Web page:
The future looked bright for garment production in Myanmar.

The ‘Lost Decade’

However, in 2003 sanctions and a trade embargo were imposed on the country and this greatly impacted the garment industry. Overnight the United States market was lost. Changes in Myanmar’s taxation and regulations also adversely affected the industry, as did the phasing out of the international Agreement on Textiles and Clothing in 2005. Other factors, including the continued emergence of China and Bangladesh as garment export powerhouses, meant that Myanmar’s garment factories were made less competitive at the same moment as they became internationally isolated. Limited access to finance also precluded many producers from realizing their ambitions to expand or renovate factories to be more competitive.

In consequence, hundreds of factories closed their doors and more than a hundred thousand garment workers became unemployed.

International sanctions in 2003 and, shortly thereafter, the phasing out of the international Agreement on Textiles and Clothing resulted in hundreds of Myanmar garment factories closing their doors and more than a hundred thousand garment sector workers becoming unemployed.

Finding New Markets

Between 2005 and 2010, the 130 or so surviving garment factories started to explore new markets, particularly in Asia, and Japan & Korea quickly became the largest foreign buyers of Myanmar’s garment products. In 2010 Myanmar accepted 37.5% of Japan’s CMP orders and 25.3% of Korea’s. Despite orders from these markets, the Myanmar garment sector grew slowly during these years.

As of mid-2014, Approximately two new garment factories are opening for business in Myanmar every week.

2011 to present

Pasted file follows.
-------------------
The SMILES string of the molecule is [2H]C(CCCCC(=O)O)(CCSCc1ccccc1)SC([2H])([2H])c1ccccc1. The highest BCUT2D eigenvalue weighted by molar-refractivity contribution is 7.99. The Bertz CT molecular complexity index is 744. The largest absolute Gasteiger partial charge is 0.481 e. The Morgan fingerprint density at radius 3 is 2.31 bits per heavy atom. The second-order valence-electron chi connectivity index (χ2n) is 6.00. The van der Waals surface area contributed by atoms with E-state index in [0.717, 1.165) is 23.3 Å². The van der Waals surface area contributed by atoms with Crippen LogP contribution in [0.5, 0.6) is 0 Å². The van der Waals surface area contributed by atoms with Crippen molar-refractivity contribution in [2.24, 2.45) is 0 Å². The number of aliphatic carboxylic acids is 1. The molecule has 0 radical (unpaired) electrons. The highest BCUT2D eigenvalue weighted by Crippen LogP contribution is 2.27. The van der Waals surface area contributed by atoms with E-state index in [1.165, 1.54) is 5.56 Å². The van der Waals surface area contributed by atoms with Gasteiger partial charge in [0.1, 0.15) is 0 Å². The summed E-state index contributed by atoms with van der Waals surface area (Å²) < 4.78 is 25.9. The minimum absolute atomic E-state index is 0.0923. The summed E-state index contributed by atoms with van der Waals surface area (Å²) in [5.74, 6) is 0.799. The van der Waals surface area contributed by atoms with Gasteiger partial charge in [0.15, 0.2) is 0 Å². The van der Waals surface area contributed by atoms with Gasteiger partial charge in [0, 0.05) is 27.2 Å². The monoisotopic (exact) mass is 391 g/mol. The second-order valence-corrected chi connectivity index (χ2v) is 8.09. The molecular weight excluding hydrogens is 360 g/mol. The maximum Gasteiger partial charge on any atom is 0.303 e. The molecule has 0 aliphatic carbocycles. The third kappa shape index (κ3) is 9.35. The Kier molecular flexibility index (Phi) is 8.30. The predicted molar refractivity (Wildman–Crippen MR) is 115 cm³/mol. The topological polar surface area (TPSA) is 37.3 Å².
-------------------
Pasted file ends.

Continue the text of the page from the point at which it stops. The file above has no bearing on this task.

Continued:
In March 2011, the State Peace and Development Council formally transferred power to a new Union Government. The new government embarked on a series of sweeping changes and reforms which have resulted in the lifting of a majority of foreign sanctions by the EU, USA, Australia and Canada. To facilitate trade and foreign direct investment, the government lowered export taxes, eased restrictions on the financial sector, implemented currency reform and revised the Foreign Investment Law.

Due to these dramatically improved business & political conditions, the garment sector is currently experiencing rapid growth. Currently, approximately two new garment factories are opening for business in Myanmar every week. As such, MGMA is in a prime position to promote the responsible and productive growth & development of the sector.

Beneficial Trade Agreements

Regarding preferential trade agreements with European nations, Myanmar benefits from GSP preferences in the EU market. Although the United States has not yet chosen to re-instate GSP preferences for Myanmar products, Myanmar is afforded MFN status, resulting in lower tariffs than nations which do not have such status.

As a member of the ASEAN trade bloc, Myanmar will also be part of the ASEAN free trade area from 2015. This will necessitate Myanmar’s inclusion in several multi-lateral free trade pacts, such as the ASEAN-China Free Trade Area, the ASEAN-Korea Free Trade Area, the ASEAN-Australia-New Zealand Free Trade Area, the ASEAN-India Free Trade Area, and the ASEAN-Japan Comprehensive Economic Partnership.

Discussions are ongoing for the Regional Comprehensive Economic Partnership. This intends to be an ASEAN + 6 free trade arrangement between the 10 ASEAN nations with Australia, China, India, Japan, South Korea and New Zealand.